The last word in X-ray grating technology

The last word in X-ray grating technology

CAT Scale Next to American Coin

X-ray optics technology continues to evolve, so that future astrophysical x-ray observatories will have better performance than modern observatories, surpassing even Chandra.

High resolution soft X-ray spectroscopy provides particularly useful observations that can provide data on the evolution of scale structures in space, conditions near black holes, in stellar atmospheres, etc.

Spectrometers with new X-ray gratings with a critical angle (CAT) promise that the spectral resolution (R) will reach 5000, which is 5-10 times more than modern indicators. The technology was successfully demonstrated in 2016.

A high resolution spectrometer with a soft X-ray lens for deployment in space needs light focusing optics with excellent angular resolution and gratings that can scatter X-rays with the highest possible angles and minimal aberrations.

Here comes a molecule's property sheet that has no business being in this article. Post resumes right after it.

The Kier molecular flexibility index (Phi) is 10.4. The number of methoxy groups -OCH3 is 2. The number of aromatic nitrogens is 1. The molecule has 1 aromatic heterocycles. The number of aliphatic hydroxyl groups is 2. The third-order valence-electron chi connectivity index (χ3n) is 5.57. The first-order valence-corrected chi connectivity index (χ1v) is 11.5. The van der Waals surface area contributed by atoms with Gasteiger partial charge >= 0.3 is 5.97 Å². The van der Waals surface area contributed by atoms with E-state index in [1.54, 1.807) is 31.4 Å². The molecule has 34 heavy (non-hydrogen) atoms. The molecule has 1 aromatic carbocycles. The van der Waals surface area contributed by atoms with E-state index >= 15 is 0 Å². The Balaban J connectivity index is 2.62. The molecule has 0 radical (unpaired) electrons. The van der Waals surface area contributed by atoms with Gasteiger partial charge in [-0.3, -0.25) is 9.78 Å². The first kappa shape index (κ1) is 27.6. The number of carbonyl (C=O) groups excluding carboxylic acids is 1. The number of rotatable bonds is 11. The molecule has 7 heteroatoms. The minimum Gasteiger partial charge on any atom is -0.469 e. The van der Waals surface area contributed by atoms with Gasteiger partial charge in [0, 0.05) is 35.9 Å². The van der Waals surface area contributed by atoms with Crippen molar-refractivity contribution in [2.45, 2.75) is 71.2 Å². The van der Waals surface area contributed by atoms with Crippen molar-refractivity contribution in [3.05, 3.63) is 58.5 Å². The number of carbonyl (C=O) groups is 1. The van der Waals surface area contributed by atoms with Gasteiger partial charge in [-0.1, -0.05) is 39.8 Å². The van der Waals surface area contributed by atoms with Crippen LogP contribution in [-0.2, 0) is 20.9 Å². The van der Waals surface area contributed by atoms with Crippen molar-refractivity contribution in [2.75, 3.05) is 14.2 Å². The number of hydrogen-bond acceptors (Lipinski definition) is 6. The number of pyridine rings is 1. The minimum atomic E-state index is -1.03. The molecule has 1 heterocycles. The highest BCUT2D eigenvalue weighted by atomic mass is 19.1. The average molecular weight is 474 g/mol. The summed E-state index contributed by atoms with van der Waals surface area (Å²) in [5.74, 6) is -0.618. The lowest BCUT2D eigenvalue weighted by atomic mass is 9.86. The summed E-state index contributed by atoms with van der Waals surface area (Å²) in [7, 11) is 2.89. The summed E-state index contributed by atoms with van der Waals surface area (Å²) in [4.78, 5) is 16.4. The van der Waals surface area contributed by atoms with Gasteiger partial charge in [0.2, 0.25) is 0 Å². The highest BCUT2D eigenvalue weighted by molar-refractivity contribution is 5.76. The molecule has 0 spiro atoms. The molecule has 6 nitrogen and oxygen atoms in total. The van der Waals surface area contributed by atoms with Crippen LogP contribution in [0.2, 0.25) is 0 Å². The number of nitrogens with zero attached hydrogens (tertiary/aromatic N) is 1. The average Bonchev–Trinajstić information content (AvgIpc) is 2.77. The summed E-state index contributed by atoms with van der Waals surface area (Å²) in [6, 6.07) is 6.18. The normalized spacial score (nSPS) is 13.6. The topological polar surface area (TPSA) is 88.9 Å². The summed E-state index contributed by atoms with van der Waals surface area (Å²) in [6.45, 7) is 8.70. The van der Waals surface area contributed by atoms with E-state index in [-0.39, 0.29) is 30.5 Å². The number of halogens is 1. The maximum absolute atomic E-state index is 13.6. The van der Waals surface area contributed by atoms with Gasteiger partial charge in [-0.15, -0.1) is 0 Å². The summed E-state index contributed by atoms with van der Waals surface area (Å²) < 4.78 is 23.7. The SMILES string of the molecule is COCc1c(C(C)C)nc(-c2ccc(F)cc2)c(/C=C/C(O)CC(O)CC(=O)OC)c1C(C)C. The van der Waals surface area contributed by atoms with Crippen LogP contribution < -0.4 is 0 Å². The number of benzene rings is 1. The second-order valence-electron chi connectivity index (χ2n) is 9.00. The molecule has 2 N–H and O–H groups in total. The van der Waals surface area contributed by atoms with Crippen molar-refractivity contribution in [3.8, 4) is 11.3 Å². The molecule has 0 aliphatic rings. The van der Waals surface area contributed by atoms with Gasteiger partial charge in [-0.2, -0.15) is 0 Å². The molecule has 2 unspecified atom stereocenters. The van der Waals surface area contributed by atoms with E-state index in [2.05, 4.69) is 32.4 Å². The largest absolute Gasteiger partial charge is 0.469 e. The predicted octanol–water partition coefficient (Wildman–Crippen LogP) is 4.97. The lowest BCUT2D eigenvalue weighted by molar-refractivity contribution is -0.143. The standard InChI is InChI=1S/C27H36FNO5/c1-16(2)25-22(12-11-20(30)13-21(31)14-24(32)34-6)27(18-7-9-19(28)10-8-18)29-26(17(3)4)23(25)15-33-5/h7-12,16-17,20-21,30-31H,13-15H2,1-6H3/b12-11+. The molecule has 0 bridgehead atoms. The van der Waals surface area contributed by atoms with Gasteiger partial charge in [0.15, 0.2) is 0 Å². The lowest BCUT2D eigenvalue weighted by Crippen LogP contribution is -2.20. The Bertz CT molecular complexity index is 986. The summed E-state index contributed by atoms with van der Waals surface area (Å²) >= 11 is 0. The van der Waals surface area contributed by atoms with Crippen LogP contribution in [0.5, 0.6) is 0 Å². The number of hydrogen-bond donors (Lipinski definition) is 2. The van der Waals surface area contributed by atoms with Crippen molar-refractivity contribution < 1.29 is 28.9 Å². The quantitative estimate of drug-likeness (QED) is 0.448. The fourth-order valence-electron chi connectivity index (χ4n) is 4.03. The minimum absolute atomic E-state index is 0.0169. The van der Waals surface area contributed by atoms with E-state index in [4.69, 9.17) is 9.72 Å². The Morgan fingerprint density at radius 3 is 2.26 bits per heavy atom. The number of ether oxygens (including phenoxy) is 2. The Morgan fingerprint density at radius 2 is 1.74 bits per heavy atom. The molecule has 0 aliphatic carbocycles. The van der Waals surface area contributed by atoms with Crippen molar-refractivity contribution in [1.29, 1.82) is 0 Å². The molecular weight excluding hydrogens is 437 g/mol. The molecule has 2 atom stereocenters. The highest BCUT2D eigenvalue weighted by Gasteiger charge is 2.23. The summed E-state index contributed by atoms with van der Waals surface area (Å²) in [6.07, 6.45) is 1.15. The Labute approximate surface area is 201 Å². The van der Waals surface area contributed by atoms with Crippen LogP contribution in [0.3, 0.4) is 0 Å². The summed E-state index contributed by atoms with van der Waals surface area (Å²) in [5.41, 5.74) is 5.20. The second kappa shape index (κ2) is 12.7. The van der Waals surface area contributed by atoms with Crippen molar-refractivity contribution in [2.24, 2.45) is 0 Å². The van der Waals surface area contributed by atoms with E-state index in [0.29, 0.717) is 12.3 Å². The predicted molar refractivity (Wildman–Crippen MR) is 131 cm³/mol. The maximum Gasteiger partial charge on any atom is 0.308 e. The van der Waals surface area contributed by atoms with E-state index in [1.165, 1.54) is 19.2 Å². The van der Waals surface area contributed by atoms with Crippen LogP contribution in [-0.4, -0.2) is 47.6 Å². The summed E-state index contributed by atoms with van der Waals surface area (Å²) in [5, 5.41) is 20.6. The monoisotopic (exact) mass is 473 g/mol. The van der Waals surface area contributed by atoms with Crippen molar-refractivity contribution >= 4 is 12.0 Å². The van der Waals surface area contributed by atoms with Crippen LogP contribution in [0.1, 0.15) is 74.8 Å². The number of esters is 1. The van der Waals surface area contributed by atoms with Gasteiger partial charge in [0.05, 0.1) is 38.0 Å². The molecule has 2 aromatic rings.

It took almost 10 years to create such a technology, and the demonstration itself in the laboratory was difficult to implement. The fact is that I had to combine unique test hardware, such as a long X-ray beam and a narrow spectral source. Future X-ray missions equipped with new technology will be able to obtain significantly improved absorption and emission spectroscopy of such mysterious objects as the black hole winds and hot gas in the space network. Spectrographs will also be able to observe the heliosphere, powerful X-rays and mark neutral particles in the earth's magnetosphere.

In 2016, the Space Nanotechnology Laboratory at the Massachusetts Institute of Technology provided silicon lattices coated with a thin layer of platinum. The Marshall Space Flight Center was used as the beam line. The X-ray optics team at Goddard Space Flight Center provided light focusing optics.

Developers continue to improve CAT grating technology to achieve higher efficiency. Now it is suggested to use it for the mission of Explorer and Lynx (potential receiver Chandra).

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